From the Ground Up

A few words must be said about the leadership of the Association and the Franklin Avenue Commercial Revitalization Project, headed by Evangeline Porter and Sarah Taylor. Ms. Eve and Ms. Sarah are a rare combination of keen intellect, insight, mother wit, common sense, empathy, and openness. Board members, and others who have worked with them, know that they set for themselves high standards of excellence and are always striving to do more and better. Ms. Eve, Ms. Sarah and core volunteers have demonstrated a profound commitment to the rebuilding of Crow Hill and have made enormous contributions as noted below.

Franklin Avenue (Eastern Parkway to Atlantic Avenue)

In 1999, the Association created the Franklin Avenue Commercial Revitalization Project to spur the physical, economic, educational, and cultural development of Franklin Avenue, between Eastern Parkway and Atlantic Avenue. Thus, Franklin Avenue is at the center of the Association’s community and economic development activities in the target area.

This stretch of Franklin consists of 22 city blocks and includes a variety of small businesses, mostly owned and/or operated by foreign-born merchants.

The area is also in close proximity to world-class cultural institutions such as the Brooklyn Museum of Art, the Brooklyn Botanic Garden, Prospect Park, and the Brooklyn Children’s Museum. Transportation is excellent to and from the target area.

These are some of the problems facing the Crow Hill community: Over the years, structural, economic, and quality-of-life changes; a decline and devaluation of grassroots participation in civic life; and a rise in illicit activities, combined with troubling educational and economic systems, have devastated this area. As you read about the Association’s Accomplishments, it is clear that it has come up with demonstrated, innovative strategies to turn around the devastation.

To begin, the group had agreed to:

  • Lead the development by demonstration in order to raise the residents’ level of knowledge about Crow Hill and the power they possess to improve on the dilapidated condition of the area.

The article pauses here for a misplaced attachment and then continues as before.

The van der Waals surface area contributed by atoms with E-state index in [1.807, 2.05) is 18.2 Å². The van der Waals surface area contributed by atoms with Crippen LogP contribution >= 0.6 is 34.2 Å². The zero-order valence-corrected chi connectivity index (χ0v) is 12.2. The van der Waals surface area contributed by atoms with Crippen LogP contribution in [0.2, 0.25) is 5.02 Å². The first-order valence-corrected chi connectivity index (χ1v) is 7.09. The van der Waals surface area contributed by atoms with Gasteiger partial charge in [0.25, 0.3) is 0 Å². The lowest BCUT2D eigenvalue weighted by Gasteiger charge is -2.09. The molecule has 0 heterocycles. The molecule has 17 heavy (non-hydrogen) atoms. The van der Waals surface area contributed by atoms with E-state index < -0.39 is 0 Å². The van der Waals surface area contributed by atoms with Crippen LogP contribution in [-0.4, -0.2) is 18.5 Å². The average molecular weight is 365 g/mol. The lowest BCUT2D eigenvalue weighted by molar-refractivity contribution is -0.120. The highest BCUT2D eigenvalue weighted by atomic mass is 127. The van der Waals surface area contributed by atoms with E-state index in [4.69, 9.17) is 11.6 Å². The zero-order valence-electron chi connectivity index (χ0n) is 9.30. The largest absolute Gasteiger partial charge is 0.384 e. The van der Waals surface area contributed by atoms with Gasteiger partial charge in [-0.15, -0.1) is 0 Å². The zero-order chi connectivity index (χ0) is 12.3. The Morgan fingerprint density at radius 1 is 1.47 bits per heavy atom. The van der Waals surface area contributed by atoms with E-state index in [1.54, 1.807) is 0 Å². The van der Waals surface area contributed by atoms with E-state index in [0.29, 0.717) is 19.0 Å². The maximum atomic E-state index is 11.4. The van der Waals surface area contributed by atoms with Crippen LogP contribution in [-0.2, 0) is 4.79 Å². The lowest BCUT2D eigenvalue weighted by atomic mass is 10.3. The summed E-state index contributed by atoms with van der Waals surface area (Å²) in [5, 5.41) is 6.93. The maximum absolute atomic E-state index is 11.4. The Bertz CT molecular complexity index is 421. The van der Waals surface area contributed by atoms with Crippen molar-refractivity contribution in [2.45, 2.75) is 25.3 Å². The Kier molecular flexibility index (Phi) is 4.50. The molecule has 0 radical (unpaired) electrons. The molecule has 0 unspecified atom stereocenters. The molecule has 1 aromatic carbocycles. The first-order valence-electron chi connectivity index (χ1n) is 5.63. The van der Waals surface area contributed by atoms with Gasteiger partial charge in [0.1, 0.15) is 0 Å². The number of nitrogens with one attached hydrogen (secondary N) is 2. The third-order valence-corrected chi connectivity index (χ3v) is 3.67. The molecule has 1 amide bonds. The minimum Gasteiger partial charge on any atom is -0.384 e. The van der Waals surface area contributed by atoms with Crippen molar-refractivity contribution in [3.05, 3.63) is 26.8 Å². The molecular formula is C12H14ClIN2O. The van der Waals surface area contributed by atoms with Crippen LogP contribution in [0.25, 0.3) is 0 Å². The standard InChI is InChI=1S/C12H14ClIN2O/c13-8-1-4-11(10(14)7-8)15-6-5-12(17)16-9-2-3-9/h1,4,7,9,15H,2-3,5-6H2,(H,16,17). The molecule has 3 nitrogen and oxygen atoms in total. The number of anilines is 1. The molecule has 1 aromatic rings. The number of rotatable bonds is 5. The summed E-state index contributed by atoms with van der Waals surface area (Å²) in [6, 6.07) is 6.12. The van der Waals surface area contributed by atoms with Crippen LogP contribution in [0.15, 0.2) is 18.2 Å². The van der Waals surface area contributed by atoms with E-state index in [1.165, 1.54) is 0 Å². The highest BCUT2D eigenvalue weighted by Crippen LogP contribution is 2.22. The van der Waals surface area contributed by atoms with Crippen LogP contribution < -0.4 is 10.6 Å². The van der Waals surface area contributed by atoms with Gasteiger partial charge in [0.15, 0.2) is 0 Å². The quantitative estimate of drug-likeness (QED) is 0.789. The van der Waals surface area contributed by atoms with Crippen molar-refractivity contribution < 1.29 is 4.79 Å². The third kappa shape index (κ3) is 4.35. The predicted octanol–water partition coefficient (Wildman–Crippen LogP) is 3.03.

• Upgrade Franklin Avenue’s infrastructure and local storefronts.
  • Encourage intergroup relations in order to adapt to the challenges and opportunities in the Crow Hill community so that all inhabitants can enjoy a high quality of life.

In 1999, when the Project started, there were a total of 90 local storefronts on Franklin. Sixty-nine (69) were occupied and 21 were closed. By 2003, there were 108 local storefronts and 17 were vacant.

Accomplishments: 2002–2003 (Phase II)

  • The Association raised a significant amount of funds from the New York City Department of Small Business Services and utilized funds already raised from the Dormitory Authority of New York State primarily for commercial revitalization and capital improvements on Franklin Avenue.
  • Since July 1999, the Association has engaged and worked with contractors to upgrade 32 local storefronts. The upgrading involved the installation of awnings (burgundy), mesh grille security gates, security cameras, and/or window glass.
  • Thirty-three (33) local merchants contributed a respectable amount of funds toward facade improvements.
  • In 2003, Assemblyman Roger L. Green made it possible to have decorative street lights installed on Franklin (Eastern Parkway to Atlantic Avenue).
  • The Association engaged Graffiti Answers Service Company to remove graffiti from buildings on Franklin Avenue and from other structures such as mailboxes and fire hydrants.
  • On June 22, 2002, the Association conducted a Big Sweep-Up of over 25 blocks in its target area with the help of Brooklyn’s District Attorney’s Office, the Sanitation and Police Departments, and local merchants and residents.
  • In 2002, local merchants hired youths for the summer.
  • In October 2002, Franklin Avenue underwent resurfacing.
  • In November 2002, 34 trees were planted on and around Franklin Avenue.
  • April 2003 jump-started the Greenspace-Sanitation Initiative on Franklin (Adopt-A-Tree, Adopt-A-Basket, and Sanitation programs).
  • The Association convinced Catholic Charities of Brooklyn and Queens to build housing for senior citizens on the grounds of the former Monastery (Saint John’s Place at Bedford Avenue). The Monastery Senior Housing apartments (15 St. John’s Place) opened in April 2003.
  • Street banners were designed for Franklin Avenue and erected in 2003. 
  • Lincoln Place was reconfigured (between New York and Underhill Avenues).